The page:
On one of the main avenues of the city of Guadalajara stands a dazzling sculpture that is immediately recognizable as the Virgin of Guadalupe. But take a closer look and you may be surprised to see a garland of human skulls and fork-tongued and razor-fanged snakes adorning this strange monument.
The sculpture Sincretismo was created by the artist Ismael Vargas, who was commissioned by the city to produce a monumental piece of public art reflecting the traditions of Mexico. As its name suggests, the sculpture pays homage to both the colorful and rich syncretism of Mexican culture and history.
The brass sculpture of the Virgin was specifically designed to resemble papel picado (“perforated paper”), the elaborate paper art created in Mexico for national festivities and used during Dia de los Muertos as decoration for shrines and independence day to decorate streets.
The Virgin of Guadalupe is said to have first appeared in a vision as a young mestizo (mixed Indigenous and Spanish) to an Indigenous man named Juan Diego on the hill of Tepeyac in 1531, approximately a decade after the Spanish conquest of Mexico. Many historians, archeologists, and anthropologists believe that the origin of the Virgin of Guadalupe may actually be rooted deep in Mexico’s Prehispanic past. This theory carries some weight, considering that both the chronicles of the Aztecs and those of the Spanish friars mention that the hill of Tepeyac once was the site of a popular shrine to the goddess Tonantzin.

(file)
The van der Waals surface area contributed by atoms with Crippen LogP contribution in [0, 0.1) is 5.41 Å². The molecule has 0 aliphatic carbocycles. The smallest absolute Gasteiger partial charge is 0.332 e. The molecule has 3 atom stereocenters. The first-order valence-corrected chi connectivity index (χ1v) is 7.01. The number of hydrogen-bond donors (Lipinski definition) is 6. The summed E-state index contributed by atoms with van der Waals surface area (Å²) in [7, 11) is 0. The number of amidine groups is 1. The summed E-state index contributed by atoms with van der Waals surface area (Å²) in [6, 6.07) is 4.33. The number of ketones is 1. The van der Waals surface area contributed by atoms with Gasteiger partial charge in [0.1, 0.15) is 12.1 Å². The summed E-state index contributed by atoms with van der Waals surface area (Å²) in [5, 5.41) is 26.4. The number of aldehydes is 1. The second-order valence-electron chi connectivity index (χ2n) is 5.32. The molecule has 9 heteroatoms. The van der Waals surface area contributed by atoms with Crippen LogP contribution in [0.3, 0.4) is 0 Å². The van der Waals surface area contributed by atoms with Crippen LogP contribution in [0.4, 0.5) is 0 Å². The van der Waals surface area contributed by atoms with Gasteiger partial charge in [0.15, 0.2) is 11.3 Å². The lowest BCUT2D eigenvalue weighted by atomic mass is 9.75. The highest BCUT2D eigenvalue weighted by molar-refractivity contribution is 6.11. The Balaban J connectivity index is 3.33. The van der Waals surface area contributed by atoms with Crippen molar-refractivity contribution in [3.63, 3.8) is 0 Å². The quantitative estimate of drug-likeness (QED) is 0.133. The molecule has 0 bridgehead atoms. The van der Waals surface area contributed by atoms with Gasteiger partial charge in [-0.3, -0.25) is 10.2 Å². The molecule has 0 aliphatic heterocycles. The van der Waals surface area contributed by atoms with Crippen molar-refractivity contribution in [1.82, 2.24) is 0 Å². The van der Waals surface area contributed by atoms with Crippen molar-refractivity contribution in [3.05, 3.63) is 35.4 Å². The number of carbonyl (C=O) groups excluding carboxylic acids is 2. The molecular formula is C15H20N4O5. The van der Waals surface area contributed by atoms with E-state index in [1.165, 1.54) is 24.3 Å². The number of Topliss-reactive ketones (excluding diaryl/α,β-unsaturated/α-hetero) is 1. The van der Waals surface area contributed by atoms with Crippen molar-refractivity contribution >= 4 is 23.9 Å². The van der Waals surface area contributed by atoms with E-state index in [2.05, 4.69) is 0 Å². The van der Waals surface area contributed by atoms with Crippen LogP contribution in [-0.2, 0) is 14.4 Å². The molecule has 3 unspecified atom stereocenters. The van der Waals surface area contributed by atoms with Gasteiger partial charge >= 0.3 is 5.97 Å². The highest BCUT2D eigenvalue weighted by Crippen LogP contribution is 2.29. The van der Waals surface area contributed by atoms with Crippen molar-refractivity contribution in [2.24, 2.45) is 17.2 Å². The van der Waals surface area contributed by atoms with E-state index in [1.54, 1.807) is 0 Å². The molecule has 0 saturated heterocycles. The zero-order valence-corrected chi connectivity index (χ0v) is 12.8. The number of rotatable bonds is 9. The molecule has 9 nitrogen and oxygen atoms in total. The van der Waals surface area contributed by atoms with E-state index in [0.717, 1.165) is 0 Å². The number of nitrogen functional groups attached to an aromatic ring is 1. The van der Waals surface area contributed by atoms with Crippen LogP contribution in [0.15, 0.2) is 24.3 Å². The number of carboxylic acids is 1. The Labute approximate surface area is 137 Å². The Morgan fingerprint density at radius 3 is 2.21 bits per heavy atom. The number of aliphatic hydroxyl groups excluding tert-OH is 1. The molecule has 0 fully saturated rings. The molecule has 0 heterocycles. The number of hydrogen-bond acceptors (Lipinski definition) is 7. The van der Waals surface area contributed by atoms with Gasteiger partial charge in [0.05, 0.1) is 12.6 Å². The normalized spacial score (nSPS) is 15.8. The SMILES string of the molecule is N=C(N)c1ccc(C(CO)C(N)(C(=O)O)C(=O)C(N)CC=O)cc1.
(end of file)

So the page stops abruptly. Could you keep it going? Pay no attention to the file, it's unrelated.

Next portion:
Tonantzin (which translates from Nahuatl as “our sacred mother”) was an honorific title and deity associated with the Aztec mother goddess Coatlicue. The goddess was sometimes envisioned and portrayed in Aztec art with the form of a serene young woman. However, in other artifacts, Tonantzin has a more ferocious rattlesnake appearance that reveals this deity to be an incarnation of the goddess Coatlicue. The theory goes that the Virgin of Guadalupe is a syncretic manifestation that combined elements of both the Spanish colonizers and the Indigenous peoples. As such, it might be said that the veneration of the Virgin in Mexico has allowed the cultural survival of Pre-Hispanic beliefs to the present day.
Sincretismo incorporates several symbols that allude to the probable true identity of the Virgin of Guadalupe as Tonantzin with conspicious Aztec imagery such as rattlesnakes and skulls colliding in a dazzling fusion with the likeness and emblems of the Virgin.
The sculpture has become a controversial subject amongst the more devoutly Catholic conservative circles in the city, who consider the allusions to Pre-hispanic syncretism with Catholicism to be a “pagan insult” to the image of the Virgin of Guadalupe. There have been numerous protests in recent years and even anonymous threats made to vandalize, tear down, or blow the sculpture up.
Know Before You Go
The sculpture can be seen for free on Avenida Federalismo at the intersection of the Calle Hospital street.